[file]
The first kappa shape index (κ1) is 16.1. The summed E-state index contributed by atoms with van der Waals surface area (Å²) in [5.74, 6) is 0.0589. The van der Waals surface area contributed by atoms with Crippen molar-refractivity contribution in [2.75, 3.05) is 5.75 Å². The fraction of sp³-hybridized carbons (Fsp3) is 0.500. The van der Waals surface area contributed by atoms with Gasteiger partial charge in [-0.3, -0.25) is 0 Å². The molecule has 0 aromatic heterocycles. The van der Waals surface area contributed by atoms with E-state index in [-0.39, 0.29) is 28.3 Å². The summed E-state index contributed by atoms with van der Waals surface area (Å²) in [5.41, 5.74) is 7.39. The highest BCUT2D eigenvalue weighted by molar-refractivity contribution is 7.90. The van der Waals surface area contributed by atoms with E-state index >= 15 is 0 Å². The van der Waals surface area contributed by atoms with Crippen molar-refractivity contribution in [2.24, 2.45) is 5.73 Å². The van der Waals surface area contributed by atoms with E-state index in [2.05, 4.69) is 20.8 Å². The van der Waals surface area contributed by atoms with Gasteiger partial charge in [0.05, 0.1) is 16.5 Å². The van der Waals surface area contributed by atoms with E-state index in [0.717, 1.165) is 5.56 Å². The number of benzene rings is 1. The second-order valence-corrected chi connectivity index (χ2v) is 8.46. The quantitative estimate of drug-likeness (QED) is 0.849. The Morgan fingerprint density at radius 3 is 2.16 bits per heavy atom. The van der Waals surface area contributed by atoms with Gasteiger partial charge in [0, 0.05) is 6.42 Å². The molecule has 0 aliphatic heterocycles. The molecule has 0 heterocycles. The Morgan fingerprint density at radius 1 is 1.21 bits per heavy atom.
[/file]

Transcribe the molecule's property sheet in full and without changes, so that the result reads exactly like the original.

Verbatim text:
The first kappa shape index (κ1) is 16.1. The summed E-state index contributed by atoms with van der Waals surface area (Å²) in [5.74, 6) is 0.0589. The van der Waals surface area contributed by atoms with Crippen molar-refractivity contribution in [2.75, 3.05) is 5.75 Å². The fraction of sp³-hybridized carbons (Fsp3) is 0.500. The van der Waals surface area contributed by atoms with Gasteiger partial charge in [-0.3, -0.25) is 0 Å². The molecule has 0 aromatic heterocycles. The van der Waals surface area contributed by atoms with E-state index in [-0.39, 0.29) is 28.3 Å². The summed E-state index contributed by atoms with van der Waals surface area (Å²) in [5.41, 5.74) is 7.39. The highest BCUT2D eigenvalue weighted by molar-refractivity contribution is 7.90. The van der Waals surface area contributed by atoms with E-state index >= 15 is 0 Å². The van der Waals surface area contributed by atoms with Crippen molar-refractivity contribution in [2.24, 2.45) is 5.73 Å². The van der Waals surface area contributed by atoms with E-state index in [2.05, 4.69) is 20.8 Å². The van der Waals surface area contributed by atoms with Gasteiger partial charge in [0.05, 0.1) is 16.5 Å². The van der Waals surface area contributed by atoms with E-state index in [0.717, 1.165) is 5.56 Å². The number of benzene rings is 1. The second-order valence-corrected chi connectivity index (χ2v) is 8.46. The quantitative estimate of drug-likeness (QED) is 0.849. The Morgan fingerprint density at radius 3 is 2.16 bits per heavy atom. The van der Waals surface area contributed by atoms with Gasteiger partial charge in [0, 0.05) is 6.42 Å². The molecule has 0 aliphatic heterocycles. The molecule has 0 heterocycles. The Morgan fingerprint density at radius 1 is 1.21 bits per heavy atom.